The young are much less likely to vote, a perennial problem, but signs suggest participation levels could soon rise.
Young Americans have been moving left and leaving the G.O.P. in recent years, but a successful Democratic coalition built on the backs of liberal youth is far from a sure thing, especially in the short term.
The party’s problem is straightforward: getting them to actually go to the polls. Politicians know which part of the electorate still butters their bread — and there’s no avocado on it. Those aged 18 to 29 vote at far lower rates than older groups, decreasing their electoral power. But there are at least some signs that their participation levels will improve. And if an increasingly left-leaning voting bloc does become more politically active, there are huge potential gains for the Democratic Party.
The obvious positive news for Democrats is reflected in the 2016 Cooperative Congressional Election Study (C.C.E.S.), a survey of 64,000 adults. Fifty-four percent of American adults younger than 30 identified as Democrat or leaning-Democrat in 2016 — that’s six percentage points higher than among the rest of the public. Young people also call themselves “very liberal” or “liberal” more often than Americans older than 30, by five and seven percentage points.
Roughly 60 percent of this group reported voting for Hillary Clinton in 2016, according to the C.C.E.S. (This is higher than the 55 percent reported in exit polls after the election.)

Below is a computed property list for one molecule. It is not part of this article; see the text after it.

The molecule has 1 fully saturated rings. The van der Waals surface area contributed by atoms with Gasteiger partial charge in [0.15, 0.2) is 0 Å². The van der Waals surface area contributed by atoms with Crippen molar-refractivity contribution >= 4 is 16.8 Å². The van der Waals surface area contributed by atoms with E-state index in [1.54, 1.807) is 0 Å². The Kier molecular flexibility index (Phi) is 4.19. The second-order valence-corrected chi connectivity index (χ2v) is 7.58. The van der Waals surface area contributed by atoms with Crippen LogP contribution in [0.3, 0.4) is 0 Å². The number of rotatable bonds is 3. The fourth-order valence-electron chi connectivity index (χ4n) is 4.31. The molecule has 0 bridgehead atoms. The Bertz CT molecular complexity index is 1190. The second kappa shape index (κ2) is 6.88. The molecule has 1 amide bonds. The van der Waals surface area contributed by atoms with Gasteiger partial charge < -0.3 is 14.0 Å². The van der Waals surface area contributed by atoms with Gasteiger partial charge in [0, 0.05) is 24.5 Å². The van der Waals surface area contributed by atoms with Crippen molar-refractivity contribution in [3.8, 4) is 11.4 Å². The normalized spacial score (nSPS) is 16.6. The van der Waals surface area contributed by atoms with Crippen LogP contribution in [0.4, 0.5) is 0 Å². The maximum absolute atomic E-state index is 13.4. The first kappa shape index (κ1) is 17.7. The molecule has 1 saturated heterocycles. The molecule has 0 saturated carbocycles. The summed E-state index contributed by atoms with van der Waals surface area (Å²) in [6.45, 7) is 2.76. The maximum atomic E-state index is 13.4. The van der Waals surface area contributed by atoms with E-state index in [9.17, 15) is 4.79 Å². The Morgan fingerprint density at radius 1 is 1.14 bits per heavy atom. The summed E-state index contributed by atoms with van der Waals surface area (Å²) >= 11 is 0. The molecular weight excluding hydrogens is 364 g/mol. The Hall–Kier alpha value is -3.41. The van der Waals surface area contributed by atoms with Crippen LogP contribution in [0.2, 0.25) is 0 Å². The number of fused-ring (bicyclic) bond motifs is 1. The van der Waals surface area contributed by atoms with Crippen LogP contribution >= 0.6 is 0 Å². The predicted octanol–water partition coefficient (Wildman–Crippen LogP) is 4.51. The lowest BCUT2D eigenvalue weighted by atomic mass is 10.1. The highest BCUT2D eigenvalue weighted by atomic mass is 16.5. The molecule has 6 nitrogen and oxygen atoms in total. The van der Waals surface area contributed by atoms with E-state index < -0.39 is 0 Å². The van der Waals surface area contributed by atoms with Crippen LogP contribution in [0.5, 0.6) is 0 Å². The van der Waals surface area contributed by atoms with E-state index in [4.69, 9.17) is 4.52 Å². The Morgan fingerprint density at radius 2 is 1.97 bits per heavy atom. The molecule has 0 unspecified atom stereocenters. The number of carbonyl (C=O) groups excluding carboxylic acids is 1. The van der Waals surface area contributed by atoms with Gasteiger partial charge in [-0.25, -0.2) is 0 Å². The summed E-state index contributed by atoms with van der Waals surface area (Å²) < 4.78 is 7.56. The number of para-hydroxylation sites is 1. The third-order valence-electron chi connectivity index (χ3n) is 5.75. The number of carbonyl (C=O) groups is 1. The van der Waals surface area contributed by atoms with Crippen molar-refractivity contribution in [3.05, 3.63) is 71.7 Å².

This may warm Democrats’ hearts, but it’s still a far cry from the hyper-left youth vote some like to think exists. President Trump won the white youth vote last year, after all. A significant part of the Democratic lean among the young can be simply explained by their increased diversity — but not all of it. The youngest voters have been leaning Democratic since 2004.
That doesn’t mean they have the same party loyalty of older left-of-center generations. They’re more likely to register as independent.
The young were nearly three times as likely as voters over 30 to vote for a third-party candidate last November. About one in 10 voted for the Green Party candidate, Jill Stein, or the Libertarian candidate, Gary Johnson, or another candidate or write-in option. This could be a reflection of the fact that many young Americans had their first glimpse of national politics during the hotly contested ideological battle between Bernie Sanders and Mrs. Clinton in the 2016 Democratic primary election.
Young millennials — and I’m one of them — have experienced Democratic Party infighting practically since their political life began.
The infighting has continued in recent months: Should Democrats allow anti-abortion candidates? Is single-payer insurance the one “true” path forward for health care? Should the party make its main priority courting working-class whites?
As important as it would be for Democrats to unite and to keep left-of-center voters from straying, it would be even more helpful to win Republican converts. A recent report from Pew Research Center found that 23 percent of young Americans who identified as Republican or independent-leaning-Republican switched to identifying as Democrat or independent-leaning-Democrat from 2015 to 2017.
The same report estimated that just 9 percent of young Democrats or those who lean Democratic switched to the G.O.P. My analysis of survey data from the 2010-2014 C.C.E.S. panel survey finds that these recent levels of Republican-to-Democrat switching are around 11 percentage points higher than past levels.